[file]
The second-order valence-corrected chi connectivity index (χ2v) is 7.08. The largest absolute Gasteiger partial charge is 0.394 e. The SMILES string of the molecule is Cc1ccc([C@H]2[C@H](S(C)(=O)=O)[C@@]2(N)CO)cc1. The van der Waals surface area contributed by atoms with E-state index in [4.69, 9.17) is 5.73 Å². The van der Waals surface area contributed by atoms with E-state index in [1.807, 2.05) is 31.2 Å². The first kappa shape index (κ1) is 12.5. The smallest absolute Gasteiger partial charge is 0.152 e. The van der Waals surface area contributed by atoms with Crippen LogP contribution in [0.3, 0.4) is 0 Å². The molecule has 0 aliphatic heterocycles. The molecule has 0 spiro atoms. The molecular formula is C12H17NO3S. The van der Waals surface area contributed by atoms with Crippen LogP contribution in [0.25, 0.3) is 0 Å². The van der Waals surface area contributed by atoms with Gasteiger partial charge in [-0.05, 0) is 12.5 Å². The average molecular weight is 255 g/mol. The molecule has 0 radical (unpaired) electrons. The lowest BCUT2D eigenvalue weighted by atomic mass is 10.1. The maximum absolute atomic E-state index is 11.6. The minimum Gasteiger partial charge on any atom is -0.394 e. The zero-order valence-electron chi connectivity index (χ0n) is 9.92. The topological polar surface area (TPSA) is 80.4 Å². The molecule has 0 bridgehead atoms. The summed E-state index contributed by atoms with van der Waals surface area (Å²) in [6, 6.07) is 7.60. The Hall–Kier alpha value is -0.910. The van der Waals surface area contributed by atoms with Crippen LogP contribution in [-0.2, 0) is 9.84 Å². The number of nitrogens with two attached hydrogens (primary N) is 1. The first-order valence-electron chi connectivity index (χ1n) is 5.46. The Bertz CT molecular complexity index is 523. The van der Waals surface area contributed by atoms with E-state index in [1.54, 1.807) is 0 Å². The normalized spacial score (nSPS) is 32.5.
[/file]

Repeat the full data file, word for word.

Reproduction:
The second-order valence-corrected chi connectivity index (χ2v) is 7.08. The largest absolute Gasteiger partial charge is 0.394 e. The SMILES string of the molecule is Cc1ccc([C@H]2[C@H](S(C)(=O)=O)[C@@]2(N)CO)cc1. The van der Waals surface area contributed by atoms with E-state index in [4.69, 9.17) is 5.73 Å². The van der Waals surface area contributed by atoms with E-state index in [1.807, 2.05) is 31.2 Å². The first kappa shape index (κ1) is 12.5. The smallest absolute Gasteiger partial charge is 0.152 e. The van der Waals surface area contributed by atoms with Crippen LogP contribution in [0.3, 0.4) is 0 Å². The molecule has 0 aliphatic heterocycles. The molecule has 0 spiro atoms. The molecular formula is C12H17NO3S. The van der Waals surface area contributed by atoms with Crippen LogP contribution in [0.25, 0.3) is 0 Å². The van der Waals surface area contributed by atoms with Gasteiger partial charge in [-0.05, 0) is 12.5 Å². The average molecular weight is 255 g/mol. The molecule has 0 radical (unpaired) electrons. The lowest BCUT2D eigenvalue weighted by atomic mass is 10.1. The maximum absolute atomic E-state index is 11.6. The minimum Gasteiger partial charge on any atom is -0.394 e. The zero-order valence-electron chi connectivity index (χ0n) is 9.92. The topological polar surface area (TPSA) is 80.4 Å². The molecule has 0 bridgehead atoms. The summed E-state index contributed by atoms with van der Waals surface area (Å²) in [6, 6.07) is 7.60. The Hall–Kier alpha value is -0.910. The van der Waals surface area contributed by atoms with Crippen LogP contribution in [-0.2, 0) is 9.84 Å². The number of nitrogens with two attached hydrogens (primary N) is 1. The first-order valence-electron chi connectivity index (χ1n) is 5.46. The Bertz CT molecular complexity index is 523. The van der Waals surface area contributed by atoms with E-state index in [1.54, 1.807) is 0 Å². The normalized spacial score (nSPS) is 32.5.